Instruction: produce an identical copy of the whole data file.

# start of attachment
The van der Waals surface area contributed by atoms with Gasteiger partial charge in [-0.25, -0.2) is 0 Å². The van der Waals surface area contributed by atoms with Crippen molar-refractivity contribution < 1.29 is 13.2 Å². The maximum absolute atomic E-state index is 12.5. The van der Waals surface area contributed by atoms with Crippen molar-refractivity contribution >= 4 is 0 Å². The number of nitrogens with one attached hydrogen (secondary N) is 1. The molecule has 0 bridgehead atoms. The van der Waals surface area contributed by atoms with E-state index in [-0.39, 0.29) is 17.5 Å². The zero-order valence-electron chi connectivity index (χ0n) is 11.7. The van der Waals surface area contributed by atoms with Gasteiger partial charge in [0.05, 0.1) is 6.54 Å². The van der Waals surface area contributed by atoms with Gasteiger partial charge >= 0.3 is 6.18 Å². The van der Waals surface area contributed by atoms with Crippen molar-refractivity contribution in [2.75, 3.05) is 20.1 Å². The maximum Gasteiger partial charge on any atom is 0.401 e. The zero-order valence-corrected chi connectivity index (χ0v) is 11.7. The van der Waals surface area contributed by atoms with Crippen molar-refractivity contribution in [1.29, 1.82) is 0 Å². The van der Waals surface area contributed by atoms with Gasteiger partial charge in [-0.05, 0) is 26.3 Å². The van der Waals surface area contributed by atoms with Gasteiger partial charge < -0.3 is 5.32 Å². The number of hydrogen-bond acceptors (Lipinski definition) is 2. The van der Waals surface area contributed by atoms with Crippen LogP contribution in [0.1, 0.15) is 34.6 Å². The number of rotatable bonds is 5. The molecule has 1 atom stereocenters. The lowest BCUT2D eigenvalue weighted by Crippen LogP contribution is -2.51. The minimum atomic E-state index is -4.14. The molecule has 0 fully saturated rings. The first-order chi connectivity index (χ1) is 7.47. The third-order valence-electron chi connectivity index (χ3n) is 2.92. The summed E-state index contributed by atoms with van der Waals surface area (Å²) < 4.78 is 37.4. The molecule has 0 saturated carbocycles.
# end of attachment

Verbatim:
The van der Waals surface area contributed by atoms with Gasteiger partial charge in [-0.25, -0.2) is 0 Å². The van der Waals surface area contributed by atoms with Crippen molar-refractivity contribution < 1.29 is 13.2 Å². The maximum absolute atomic E-state index is 12.5. The van der Waals surface area contributed by atoms with Crippen molar-refractivity contribution >= 4 is 0 Å². The number of nitrogens with one attached hydrogen (secondary N) is 1. The molecule has 0 bridgehead atoms. The van der Waals surface area contributed by atoms with E-state index in [-0.39, 0.29) is 17.5 Å². The zero-order valence-electron chi connectivity index (χ0n) is 11.7. The van der Waals surface area contributed by atoms with Gasteiger partial charge in [0.05, 0.1) is 6.54 Å². The van der Waals surface area contributed by atoms with Gasteiger partial charge >= 0.3 is 6.18 Å². The van der Waals surface area contributed by atoms with Crippen molar-refractivity contribution in [2.75, 3.05) is 20.1 Å². The maximum Gasteiger partial charge on any atom is 0.401 e. The zero-order valence-corrected chi connectivity index (χ0v) is 11.7. The van der Waals surface area contributed by atoms with Crippen molar-refractivity contribution in [1.29, 1.82) is 0 Å². The van der Waals surface area contributed by atoms with Gasteiger partial charge in [-0.05, 0) is 26.3 Å². The van der Waals surface area contributed by atoms with Gasteiger partial charge < -0.3 is 5.32 Å². The number of hydrogen-bond acceptors (Lipinski definition) is 2. The van der Waals surface area contributed by atoms with Crippen LogP contribution in [0.1, 0.15) is 34.6 Å². The number of rotatable bonds is 5. The molecule has 1 atom stereocenters. The lowest BCUT2D eigenvalue weighted by Crippen LogP contribution is -2.51. The minimum atomic E-state index is -4.14. The molecule has 0 fully saturated rings. The first-order chi connectivity index (χ1) is 7.47. The third-order valence-electron chi connectivity index (χ3n) is 2.92. The summed E-state index contributed by atoms with van der Waals surface area (Å²) < 4.78 is 37.4. The molecule has 0 saturated carbocycles.